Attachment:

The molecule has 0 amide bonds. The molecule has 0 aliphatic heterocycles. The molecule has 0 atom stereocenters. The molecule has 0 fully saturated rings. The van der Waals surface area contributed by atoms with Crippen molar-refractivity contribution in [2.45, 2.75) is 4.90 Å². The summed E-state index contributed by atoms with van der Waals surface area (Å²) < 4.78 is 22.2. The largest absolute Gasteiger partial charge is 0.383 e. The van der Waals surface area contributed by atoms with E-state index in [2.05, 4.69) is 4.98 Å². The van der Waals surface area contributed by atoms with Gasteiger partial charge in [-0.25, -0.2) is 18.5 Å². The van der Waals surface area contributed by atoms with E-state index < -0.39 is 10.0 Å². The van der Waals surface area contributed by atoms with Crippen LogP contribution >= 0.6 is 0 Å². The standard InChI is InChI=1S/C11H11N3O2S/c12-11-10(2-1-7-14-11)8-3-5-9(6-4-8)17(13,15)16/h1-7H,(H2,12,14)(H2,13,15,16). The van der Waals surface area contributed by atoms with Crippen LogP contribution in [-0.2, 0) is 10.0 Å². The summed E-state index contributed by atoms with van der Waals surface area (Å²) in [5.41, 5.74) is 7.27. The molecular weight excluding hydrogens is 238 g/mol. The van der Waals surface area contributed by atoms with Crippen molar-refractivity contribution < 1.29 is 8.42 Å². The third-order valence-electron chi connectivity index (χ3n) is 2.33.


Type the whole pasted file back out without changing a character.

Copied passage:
The molecule has 0 amide bonds. The molecule has 0 aliphatic heterocycles. The molecule has 0 atom stereocenters. The molecule has 0 fully saturated rings. The van der Waals surface area contributed by atoms with Crippen molar-refractivity contribution in [2.45, 2.75) is 4.90 Å². The summed E-state index contributed by atoms with van der Waals surface area (Å²) < 4.78 is 22.2. The largest absolute Gasteiger partial charge is 0.383 e. The van der Waals surface area contributed by atoms with E-state index in [2.05, 4.69) is 4.98 Å². The van der Waals surface area contributed by atoms with Gasteiger partial charge in [-0.25, -0.2) is 18.5 Å². The van der Waals surface area contributed by atoms with E-state index < -0.39 is 10.0 Å². The van der Waals surface area contributed by atoms with Crippen LogP contribution >= 0.6 is 0 Å². The standard InChI is InChI=1S/C11H11N3O2S/c12-11-10(2-1-7-14-11)8-3-5-9(6-4-8)17(13,15)16/h1-7H,(H2,12,14)(H2,13,15,16). The van der Waals surface area contributed by atoms with Crippen LogP contribution in [-0.2, 0) is 10.0 Å². The summed E-state index contributed by atoms with van der Waals surface area (Å²) in [5.41, 5.74) is 7.27. The molecular weight excluding hydrogens is 238 g/mol. The van der Waals surface area contributed by atoms with Crippen molar-refractivity contribution < 1.29 is 8.42 Å². The third-order valence-electron chi connectivity index (χ3n) is 2.33.